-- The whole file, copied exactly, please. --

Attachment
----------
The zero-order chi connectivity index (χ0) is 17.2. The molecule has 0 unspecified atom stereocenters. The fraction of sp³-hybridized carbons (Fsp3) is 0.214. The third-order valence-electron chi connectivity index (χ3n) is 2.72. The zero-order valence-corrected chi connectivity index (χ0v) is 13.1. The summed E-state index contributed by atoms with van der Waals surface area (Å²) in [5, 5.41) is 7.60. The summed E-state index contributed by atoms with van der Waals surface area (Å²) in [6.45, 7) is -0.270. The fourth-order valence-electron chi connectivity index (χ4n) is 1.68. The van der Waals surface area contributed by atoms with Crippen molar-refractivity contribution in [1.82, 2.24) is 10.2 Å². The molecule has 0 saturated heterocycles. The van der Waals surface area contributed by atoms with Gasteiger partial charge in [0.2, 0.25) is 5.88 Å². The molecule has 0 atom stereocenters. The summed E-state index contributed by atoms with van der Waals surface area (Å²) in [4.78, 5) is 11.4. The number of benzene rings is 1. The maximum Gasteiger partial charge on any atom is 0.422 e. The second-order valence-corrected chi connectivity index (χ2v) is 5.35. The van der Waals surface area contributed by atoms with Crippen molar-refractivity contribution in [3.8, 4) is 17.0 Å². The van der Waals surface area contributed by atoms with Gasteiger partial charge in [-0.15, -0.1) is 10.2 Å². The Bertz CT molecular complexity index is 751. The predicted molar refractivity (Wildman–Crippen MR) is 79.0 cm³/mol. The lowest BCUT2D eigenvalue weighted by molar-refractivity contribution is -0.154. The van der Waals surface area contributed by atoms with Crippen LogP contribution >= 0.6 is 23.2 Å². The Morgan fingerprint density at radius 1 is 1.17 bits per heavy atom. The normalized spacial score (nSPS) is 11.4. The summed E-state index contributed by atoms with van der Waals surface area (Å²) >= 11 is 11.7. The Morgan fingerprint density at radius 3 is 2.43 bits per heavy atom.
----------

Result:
The zero-order chi connectivity index (χ0) is 17.2. The molecule has 0 unspecified atom stereocenters. The fraction of sp³-hybridized carbons (Fsp3) is 0.214. The third-order valence-electron chi connectivity index (χ3n) is 2.72. The zero-order valence-corrected chi connectivity index (χ0v) is 13.1. The summed E-state index contributed by atoms with van der Waals surface area (Å²) in [5, 5.41) is 7.60. The summed E-state index contributed by atoms with van der Waals surface area (Å²) in [6.45, 7) is -0.270. The fourth-order valence-electron chi connectivity index (χ4n) is 1.68. The van der Waals surface area contributed by atoms with Crippen molar-refractivity contribution in [1.82, 2.24) is 10.2 Å². The molecule has 0 saturated heterocycles. The van der Waals surface area contributed by atoms with Gasteiger partial charge in [0.2, 0.25) is 5.88 Å². The molecule has 0 atom stereocenters. The summed E-state index contributed by atoms with van der Waals surface area (Å²) in [4.78, 5) is 11.4. The number of benzene rings is 1. The maximum Gasteiger partial charge on any atom is 0.422 e. The second-order valence-corrected chi connectivity index (χ2v) is 5.35. The van der Waals surface area contributed by atoms with Crippen molar-refractivity contribution in [3.8, 4) is 17.0 Å². The van der Waals surface area contributed by atoms with Gasteiger partial charge in [-0.15, -0.1) is 10.2 Å². The Bertz CT molecular complexity index is 751. The predicted molar refractivity (Wildman–Crippen MR) is 79.0 cm³/mol. The lowest BCUT2D eigenvalue weighted by molar-refractivity contribution is -0.154. The van der Waals surface area contributed by atoms with Crippen LogP contribution >= 0.6 is 23.2 Å². The Morgan fingerprint density at radius 1 is 1.17 bits per heavy atom. The normalized spacial score (nSPS) is 11.4. The summed E-state index contributed by atoms with van der Waals surface area (Å²) >= 11 is 11.7. The Morgan fingerprint density at radius 3 is 2.43 bits per heavy atom.